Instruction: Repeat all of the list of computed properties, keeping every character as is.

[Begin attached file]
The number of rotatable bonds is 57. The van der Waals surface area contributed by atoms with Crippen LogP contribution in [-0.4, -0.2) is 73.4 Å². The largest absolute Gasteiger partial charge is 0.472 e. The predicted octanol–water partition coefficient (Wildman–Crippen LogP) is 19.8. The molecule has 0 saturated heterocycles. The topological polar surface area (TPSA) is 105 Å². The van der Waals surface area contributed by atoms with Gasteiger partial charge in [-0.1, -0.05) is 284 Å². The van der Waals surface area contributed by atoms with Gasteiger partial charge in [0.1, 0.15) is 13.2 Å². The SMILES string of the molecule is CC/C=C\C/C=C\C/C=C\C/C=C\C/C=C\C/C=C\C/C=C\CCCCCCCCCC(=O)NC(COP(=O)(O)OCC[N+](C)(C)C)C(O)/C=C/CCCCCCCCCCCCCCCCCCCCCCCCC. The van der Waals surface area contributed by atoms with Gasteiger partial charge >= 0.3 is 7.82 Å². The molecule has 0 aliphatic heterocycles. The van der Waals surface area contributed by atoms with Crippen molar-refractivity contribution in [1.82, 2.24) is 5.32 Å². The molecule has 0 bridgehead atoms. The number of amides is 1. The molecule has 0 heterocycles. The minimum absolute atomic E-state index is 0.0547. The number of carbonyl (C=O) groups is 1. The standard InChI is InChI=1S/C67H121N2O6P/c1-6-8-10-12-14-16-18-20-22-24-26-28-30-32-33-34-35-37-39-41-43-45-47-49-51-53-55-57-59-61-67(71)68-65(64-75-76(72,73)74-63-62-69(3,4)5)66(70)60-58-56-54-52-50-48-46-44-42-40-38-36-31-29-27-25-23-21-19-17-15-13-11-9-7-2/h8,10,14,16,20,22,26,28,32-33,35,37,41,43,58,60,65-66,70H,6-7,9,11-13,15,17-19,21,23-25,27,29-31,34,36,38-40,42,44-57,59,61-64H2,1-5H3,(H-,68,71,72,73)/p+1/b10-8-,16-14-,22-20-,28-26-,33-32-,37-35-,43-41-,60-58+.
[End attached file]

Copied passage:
The number of rotatable bonds is 57. The van der Waals surface area contributed by atoms with Crippen LogP contribution in [-0.4, -0.2) is 73.4 Å². The largest absolute Gasteiger partial charge is 0.472 e. The predicted octanol–water partition coefficient (Wildman–Crippen LogP) is 19.8. The molecule has 0 saturated heterocycles. The topological polar surface area (TPSA) is 105 Å². The van der Waals surface area contributed by atoms with Gasteiger partial charge in [-0.1, -0.05) is 284 Å². The van der Waals surface area contributed by atoms with Gasteiger partial charge in [0.1, 0.15) is 13.2 Å². The SMILES string of the molecule is CC/C=C\C/C=C\C/C=C\C/C=C\C/C=C\C/C=C\C/C=C\CCCCCCCCCC(=O)NC(COP(=O)(O)OCC[N+](C)(C)C)C(O)/C=C/CCCCCCCCCCCCCCCCCCCCCCCCC. The van der Waals surface area contributed by atoms with Gasteiger partial charge >= 0.3 is 7.82 Å². The molecule has 0 aliphatic heterocycles. The van der Waals surface area contributed by atoms with Crippen molar-refractivity contribution in [1.82, 2.24) is 5.32 Å². The molecule has 0 bridgehead atoms. The number of amides is 1. The molecule has 0 heterocycles. The minimum absolute atomic E-state index is 0.0547. The number of carbonyl (C=O) groups is 1. The standard InChI is InChI=1S/C67H121N2O6P/c1-6-8-10-12-14-16-18-20-22-24-26-28-30-32-33-34-35-37-39-41-43-45-47-49-51-53-55-57-59-61-67(71)68-65(64-75-76(72,73)74-63-62-69(3,4)5)66(70)60-58-56-54-52-50-48-46-44-42-40-38-36-31-29-27-25-23-21-19-17-15-13-11-9-7-2/h8,10,14,16,20,22,26,28,32-33,35,37,41,43,58,60,65-66,70H,6-7,9,11-13,15,17-19,21,23-25,27,29-31,34,36,38-40,42,44-57,59,61-64H2,1-5H3,(H-,68,71,72,73)/p+1/b10-8-,16-14-,22-20-,28-26-,33-32-,37-35-,43-41-,60-58+.